Founded in 1912, Hadley Park and its 30 acres have been a fixture of Nashville’s landscape for years. It boasts a community center, baseball fields, picnic shelters, tennis courts, a public swimming pool, a bandshell, and beautiful natural features.
Hadley Park was intended for the usage of Nashville’s Black citizens, becoming an important site for the city’s Black community during a time in which segregation persisted. Situated between Tennessee State University, Fisk University, and Jefferson Street, Hadley Park served as a veritable heart of the Black community.
The park’s history and present continue to honor this mission; stone columns erected in the 1930s pay tribute to Black Nashville citizens who died fighting for their country during World War I. The monuments stand out prominently among the park’s rolling terrain and tree-lined landscape.
History and architecture lovers alike can both enjoy a visit to the beautiful Hermitage Hotel in the heart of Nashville. A staple of the city’s high life since the 1910s, the Hermitage Hotel is a stunningly-preserved example of Beaux-Arts classicism.
One of the last remaining buildings of its time in the central district of Nashville, the Hermitage Hotel has played host to a number of key historic moments, including being the site of a special convention at which the Tennessee Senate voted to approve the 19th Amendment, which gave women the right to vote. Tennessee’s approval meant that the amendment would be ratified.
A fixture on the National Register of Historic Places, the Hermitage Hotel’s elegant look remains as striking as it was upon its initial opening to the public.
Hungry for a quick bite to eat or eager to bring some of Nashville’s unique style back home? If so, a leisurely stroll through Hillsboro Village is the perfect morning or afternoon activity for any Nashville visitor.
Featuring a wide array of restaurants that can satisfy any palette, Hillsboro Village is a well-known breakfast and lunch destination. Local favorites like Pancake Pantry and Fido are a great way to start an activity-filled morning, while Hopdoddy Burger Bar and the Grilled Cheeserie help visitors re-fuel before a night full of fun and excitement in Music City. Make sure to stop by Jeni’s Ice Cream for a sweet end to any trip!
Nestled between the beautiful Vanderbilt and Belmont University campuses, Hillsboro Village is an ideal walking area. Window shopping is another staple of Hillsboro Village, as fashion shops that showcase Nashville’s endearing style trends like Impeccable Pig, Scout & Molly’s, South Boutique, and A Thousand Faces all make for must-visit locations along the main streets of the Village.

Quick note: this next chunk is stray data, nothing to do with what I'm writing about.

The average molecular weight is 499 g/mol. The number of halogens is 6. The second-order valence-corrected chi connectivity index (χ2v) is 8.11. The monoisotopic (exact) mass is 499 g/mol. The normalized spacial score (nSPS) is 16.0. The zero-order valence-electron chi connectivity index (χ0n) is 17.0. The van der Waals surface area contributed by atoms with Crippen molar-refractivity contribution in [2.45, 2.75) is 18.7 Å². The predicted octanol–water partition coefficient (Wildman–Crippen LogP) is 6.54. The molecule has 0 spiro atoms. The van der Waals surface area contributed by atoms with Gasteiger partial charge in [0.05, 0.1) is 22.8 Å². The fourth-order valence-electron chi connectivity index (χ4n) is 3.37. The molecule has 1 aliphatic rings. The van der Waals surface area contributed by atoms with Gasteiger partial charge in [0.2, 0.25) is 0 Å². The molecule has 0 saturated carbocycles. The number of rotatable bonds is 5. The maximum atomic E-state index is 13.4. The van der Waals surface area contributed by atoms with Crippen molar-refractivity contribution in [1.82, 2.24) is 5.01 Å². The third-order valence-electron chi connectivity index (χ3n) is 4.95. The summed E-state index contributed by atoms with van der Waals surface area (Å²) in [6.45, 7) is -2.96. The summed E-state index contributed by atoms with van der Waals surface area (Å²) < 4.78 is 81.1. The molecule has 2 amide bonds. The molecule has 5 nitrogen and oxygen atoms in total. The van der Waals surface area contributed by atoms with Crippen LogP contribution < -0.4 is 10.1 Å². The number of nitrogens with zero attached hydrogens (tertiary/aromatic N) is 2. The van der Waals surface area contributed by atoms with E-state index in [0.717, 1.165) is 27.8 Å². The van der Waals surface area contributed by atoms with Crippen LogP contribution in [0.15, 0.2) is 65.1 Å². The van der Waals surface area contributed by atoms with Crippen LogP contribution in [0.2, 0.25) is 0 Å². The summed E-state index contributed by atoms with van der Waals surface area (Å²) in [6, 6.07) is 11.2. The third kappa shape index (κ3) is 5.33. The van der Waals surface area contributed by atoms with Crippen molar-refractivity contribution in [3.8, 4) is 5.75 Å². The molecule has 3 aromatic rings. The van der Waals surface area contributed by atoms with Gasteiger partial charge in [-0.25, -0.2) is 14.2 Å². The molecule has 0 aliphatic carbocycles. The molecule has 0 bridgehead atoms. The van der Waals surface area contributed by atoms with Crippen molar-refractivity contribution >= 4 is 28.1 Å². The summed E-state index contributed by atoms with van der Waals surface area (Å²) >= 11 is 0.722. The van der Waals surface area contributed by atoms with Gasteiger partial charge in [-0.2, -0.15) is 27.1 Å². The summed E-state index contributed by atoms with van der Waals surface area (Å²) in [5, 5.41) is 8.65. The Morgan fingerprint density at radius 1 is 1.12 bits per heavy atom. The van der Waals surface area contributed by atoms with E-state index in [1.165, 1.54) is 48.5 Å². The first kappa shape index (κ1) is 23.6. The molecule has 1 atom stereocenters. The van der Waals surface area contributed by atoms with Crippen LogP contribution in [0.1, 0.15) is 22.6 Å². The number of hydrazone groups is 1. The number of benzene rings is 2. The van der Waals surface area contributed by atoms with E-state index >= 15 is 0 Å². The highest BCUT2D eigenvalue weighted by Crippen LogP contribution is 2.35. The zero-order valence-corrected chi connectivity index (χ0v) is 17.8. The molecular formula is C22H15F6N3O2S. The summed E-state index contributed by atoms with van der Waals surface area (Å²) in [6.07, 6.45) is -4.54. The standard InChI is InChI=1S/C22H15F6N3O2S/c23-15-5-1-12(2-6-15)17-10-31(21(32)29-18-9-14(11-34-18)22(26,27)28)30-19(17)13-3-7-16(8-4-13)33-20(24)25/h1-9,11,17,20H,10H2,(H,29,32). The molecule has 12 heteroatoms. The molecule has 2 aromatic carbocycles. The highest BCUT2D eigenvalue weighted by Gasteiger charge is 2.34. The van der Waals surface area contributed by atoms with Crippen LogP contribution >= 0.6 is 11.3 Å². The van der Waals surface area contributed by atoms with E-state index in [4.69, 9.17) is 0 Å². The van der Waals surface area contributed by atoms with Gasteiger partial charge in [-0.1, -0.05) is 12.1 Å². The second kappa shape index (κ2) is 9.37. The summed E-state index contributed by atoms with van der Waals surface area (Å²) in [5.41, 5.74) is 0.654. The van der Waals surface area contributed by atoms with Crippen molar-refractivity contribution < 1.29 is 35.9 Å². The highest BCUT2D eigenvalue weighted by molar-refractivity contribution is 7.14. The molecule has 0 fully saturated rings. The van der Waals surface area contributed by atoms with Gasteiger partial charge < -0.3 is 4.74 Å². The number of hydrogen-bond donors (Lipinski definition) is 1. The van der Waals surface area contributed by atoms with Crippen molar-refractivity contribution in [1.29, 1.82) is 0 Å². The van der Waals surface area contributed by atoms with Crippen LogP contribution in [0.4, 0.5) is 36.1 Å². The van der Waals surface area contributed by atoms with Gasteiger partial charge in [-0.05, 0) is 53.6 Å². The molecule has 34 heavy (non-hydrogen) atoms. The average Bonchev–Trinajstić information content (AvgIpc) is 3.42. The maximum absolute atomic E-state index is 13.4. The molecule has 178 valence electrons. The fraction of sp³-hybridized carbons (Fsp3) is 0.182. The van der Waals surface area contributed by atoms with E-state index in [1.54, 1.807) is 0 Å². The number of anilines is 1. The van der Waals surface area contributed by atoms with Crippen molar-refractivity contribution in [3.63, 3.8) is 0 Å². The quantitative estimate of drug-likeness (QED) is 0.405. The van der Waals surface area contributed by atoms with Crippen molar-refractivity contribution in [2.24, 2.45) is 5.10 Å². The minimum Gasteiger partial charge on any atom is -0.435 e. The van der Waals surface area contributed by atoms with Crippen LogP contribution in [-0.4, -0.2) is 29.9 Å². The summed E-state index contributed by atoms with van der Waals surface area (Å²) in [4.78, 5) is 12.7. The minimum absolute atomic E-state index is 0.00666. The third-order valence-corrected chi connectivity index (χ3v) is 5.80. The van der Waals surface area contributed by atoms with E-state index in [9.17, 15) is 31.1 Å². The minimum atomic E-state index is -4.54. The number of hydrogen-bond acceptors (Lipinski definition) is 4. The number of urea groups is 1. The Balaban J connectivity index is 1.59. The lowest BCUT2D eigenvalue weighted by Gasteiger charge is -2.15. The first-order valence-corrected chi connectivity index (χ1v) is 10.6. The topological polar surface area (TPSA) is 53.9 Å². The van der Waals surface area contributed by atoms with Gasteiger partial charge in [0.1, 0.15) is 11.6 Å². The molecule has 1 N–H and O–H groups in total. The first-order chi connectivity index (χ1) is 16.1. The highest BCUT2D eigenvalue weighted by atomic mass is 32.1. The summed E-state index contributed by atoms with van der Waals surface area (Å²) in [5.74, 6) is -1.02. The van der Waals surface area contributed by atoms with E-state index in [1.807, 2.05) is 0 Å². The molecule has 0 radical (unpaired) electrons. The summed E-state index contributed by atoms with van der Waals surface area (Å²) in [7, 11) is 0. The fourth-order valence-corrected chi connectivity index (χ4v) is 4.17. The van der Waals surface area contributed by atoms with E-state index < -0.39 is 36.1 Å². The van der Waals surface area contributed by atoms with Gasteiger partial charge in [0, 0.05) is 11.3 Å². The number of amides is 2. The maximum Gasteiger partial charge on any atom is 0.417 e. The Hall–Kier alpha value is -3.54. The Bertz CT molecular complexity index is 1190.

Historic Jefferson Street
Historic Jefferson Street is among Nashville’s most culturally rich areas, serving as the African-American community’s historic center in the city. By the 1920s and ‘30s, Jefferson Street became a popular neighborhood for the Black middle class and home to an array of Black churches.
Jefferson Street is adjacent to three historically Black universities: Fisk University, Meharry Medical College, and Tennessee State University. During the Civil Rights era, Jefferson Street became a site of Nashville Sit-ins. The area also earned a reputation as a music haven for rock and roll and rhythm and blues, with famous performers like Aretha Franklin, Otis Redding, Jimi Hendrix, B.B. King, James Brown, and Ray Charles all having played on Jefferson Street.
The Buchanan Arts District is a veritable hub of music and the arts. Galleries and murals abound in the Buchanan Arts District, whose grassroots vibes and popular eateries make a visit a fun destination for tourists and locals alike.
Home to Nashville SC’s Geodis Park, the Nashville Fairgrounds is a major site of activity and community-building in the Nashville area. The Nashville Fairgrounds are also the location of the Fairgrounds Speedway, the second-oldest continuing track in the U.S.; the Nashville Flea Market, and the Tennessee State Fairground Sports Arena.
The Nashville Fairgrounds’ 117 acres play host to extensive indoor and outdoor events, conferences, and trade shows to the benefit of the Nashville community. Despite its history in establishing Nashville as a major horseracing destination, today the Nashville Fairgrounds feature a diversity of activities.
Just outside Geodis Park, recreational soccer fields and a heavily-frequented dog park keep the Fairgrounds bustling year-round. The Fairgrounds are a great place for families and children of all ages to enjoy a day in Nashville.